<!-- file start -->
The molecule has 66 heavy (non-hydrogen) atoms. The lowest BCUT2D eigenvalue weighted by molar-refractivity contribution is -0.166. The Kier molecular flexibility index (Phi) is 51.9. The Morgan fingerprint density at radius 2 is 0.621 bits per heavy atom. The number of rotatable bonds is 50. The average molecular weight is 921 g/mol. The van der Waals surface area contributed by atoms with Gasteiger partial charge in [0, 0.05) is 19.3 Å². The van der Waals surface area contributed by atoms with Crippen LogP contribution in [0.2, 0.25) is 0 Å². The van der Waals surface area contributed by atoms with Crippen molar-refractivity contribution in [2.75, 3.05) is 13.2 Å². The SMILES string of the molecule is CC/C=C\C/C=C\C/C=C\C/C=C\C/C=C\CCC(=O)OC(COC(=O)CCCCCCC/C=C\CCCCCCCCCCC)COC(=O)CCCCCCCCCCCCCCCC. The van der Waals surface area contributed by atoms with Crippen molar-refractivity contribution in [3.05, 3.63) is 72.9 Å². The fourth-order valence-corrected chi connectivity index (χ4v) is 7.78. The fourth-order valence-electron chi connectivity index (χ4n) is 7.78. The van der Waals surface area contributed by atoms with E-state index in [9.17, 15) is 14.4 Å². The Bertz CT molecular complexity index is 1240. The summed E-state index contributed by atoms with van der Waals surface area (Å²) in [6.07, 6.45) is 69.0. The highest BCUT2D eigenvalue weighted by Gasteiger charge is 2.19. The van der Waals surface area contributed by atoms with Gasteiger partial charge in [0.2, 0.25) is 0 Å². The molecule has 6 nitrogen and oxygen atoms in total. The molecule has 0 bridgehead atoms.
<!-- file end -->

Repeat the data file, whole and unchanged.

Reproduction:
The molecule has 66 heavy (non-hydrogen) atoms. The lowest BCUT2D eigenvalue weighted by molar-refractivity contribution is -0.166. The Kier molecular flexibility index (Phi) is 51.9. The Morgan fingerprint density at radius 2 is 0.621 bits per heavy atom. The number of rotatable bonds is 50. The average molecular weight is 921 g/mol. The van der Waals surface area contributed by atoms with Gasteiger partial charge in [0, 0.05) is 19.3 Å². The van der Waals surface area contributed by atoms with Crippen LogP contribution in [0.2, 0.25) is 0 Å². The van der Waals surface area contributed by atoms with Crippen molar-refractivity contribution in [2.75, 3.05) is 13.2 Å². The SMILES string of the molecule is CC/C=C\C/C=C\C/C=C\C/C=C\C/C=C\CCC(=O)OC(COC(=O)CCCCCCC/C=C\CCCCCCCCCCC)COC(=O)CCCCCCCCCCCCCCCC. The van der Waals surface area contributed by atoms with Crippen molar-refractivity contribution in [3.05, 3.63) is 72.9 Å². The fourth-order valence-corrected chi connectivity index (χ4v) is 7.78. The fourth-order valence-electron chi connectivity index (χ4n) is 7.78. The van der Waals surface area contributed by atoms with E-state index in [9.17, 15) is 14.4 Å². The Bertz CT molecular complexity index is 1240. The summed E-state index contributed by atoms with van der Waals surface area (Å²) in [6.07, 6.45) is 69.0. The highest BCUT2D eigenvalue weighted by Gasteiger charge is 2.19. The van der Waals surface area contributed by atoms with Gasteiger partial charge in [0.2, 0.25) is 0 Å². The molecule has 6 nitrogen and oxygen atoms in total. The molecule has 0 bridgehead atoms.